The Intelligence Community has spent decades improving its ability to inform geopolitical and military policy. Now, spy agencies must learn how they can support industrial policy. To stay abreast of the latest discoveries around the world, US intelligence agencies will need to take greater risks in expanding their intelligence sharing and customer set within the United States. This move would help technology developers in Silicon Valley and nascent industrial titans in Columbus, Ohio, outmaneuver their counterparts in Shenzhen and Guangzhou, without failing to answer the questions of each president in the Oval Office trying to outsmart his counterpart in Zhongnanhai. 

America’s leaders already listen to what well-connected private-sector experts have to say is going on in the world and need to continue doing so. But they can’t be satisfied with the current practice of only occasionally sharing some classified intelligence with cleared counterparts in key industries, as important as that is for preventing cyberattacks and other threats to those firms. 

Private-sector managers and workers must have a more direct seat at the table, able to task agencies, provide input on intelligence priorities, and offer meaningful feedback on the utility of agency work that affects budgets and personnel promotions going forward. Making the Department of Commerce a member of the US Intelligence Community would be a good start; so, too, would be the inclusion of a rotating group of cleared members of critical infrastructure sectors and industries in decisions affecting the National Intelligence Priorities Framework process, where the triaging of efforts against various problems occurs.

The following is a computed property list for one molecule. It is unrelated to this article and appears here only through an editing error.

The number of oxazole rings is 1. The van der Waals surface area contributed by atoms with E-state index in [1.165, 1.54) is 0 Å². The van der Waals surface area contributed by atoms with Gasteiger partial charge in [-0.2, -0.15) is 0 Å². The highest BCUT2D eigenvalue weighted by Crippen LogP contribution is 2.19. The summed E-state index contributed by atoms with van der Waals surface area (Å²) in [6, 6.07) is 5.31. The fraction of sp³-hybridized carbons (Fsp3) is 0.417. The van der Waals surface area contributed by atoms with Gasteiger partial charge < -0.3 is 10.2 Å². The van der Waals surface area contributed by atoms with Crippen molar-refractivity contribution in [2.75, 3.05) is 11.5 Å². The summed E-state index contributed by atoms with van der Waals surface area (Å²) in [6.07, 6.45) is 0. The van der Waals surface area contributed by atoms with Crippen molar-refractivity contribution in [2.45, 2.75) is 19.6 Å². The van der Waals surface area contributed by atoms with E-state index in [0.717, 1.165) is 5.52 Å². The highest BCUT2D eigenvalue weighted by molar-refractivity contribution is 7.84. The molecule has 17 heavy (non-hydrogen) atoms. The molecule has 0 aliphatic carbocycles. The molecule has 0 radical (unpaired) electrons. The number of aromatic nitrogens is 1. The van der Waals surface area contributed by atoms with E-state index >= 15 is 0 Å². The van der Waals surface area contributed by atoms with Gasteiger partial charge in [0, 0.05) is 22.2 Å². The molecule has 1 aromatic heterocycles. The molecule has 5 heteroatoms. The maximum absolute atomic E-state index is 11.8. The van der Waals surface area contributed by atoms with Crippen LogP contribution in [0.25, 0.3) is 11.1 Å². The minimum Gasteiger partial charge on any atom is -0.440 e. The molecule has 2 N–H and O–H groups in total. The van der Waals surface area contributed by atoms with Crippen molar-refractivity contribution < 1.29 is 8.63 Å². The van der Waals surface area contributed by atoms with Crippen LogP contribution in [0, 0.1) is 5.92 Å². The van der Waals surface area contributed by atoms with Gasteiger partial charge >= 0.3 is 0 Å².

The People’s Republic has already profited from our government’s uneven ability to work with our own innovators, stealing hundreds of billions of dollars of US intellectual property in over a decade of cyber thefts before agreeing to curtail the behavior only once they had caught up and become innovators themselves. Our intelligence agencies took too long to recognize the national-security importance of what they had been treating as a series of criminal matters—of interest to the companies themselves, but of no import to the commander in chief. In the aggregate, though, this hacking spree helped China pose a serious challenge to US technical supremacy, while also imposing long-term costs on the American economy, probably costing thousands of American jobs every year, according to industry studies. But since each individual hack was well below the threshold for damage that would provoke a national crisis to which the president needed to respond, the intelligence and national-security apparatus never kicked into gear until the damage was done to many hundreds of companies and their workers.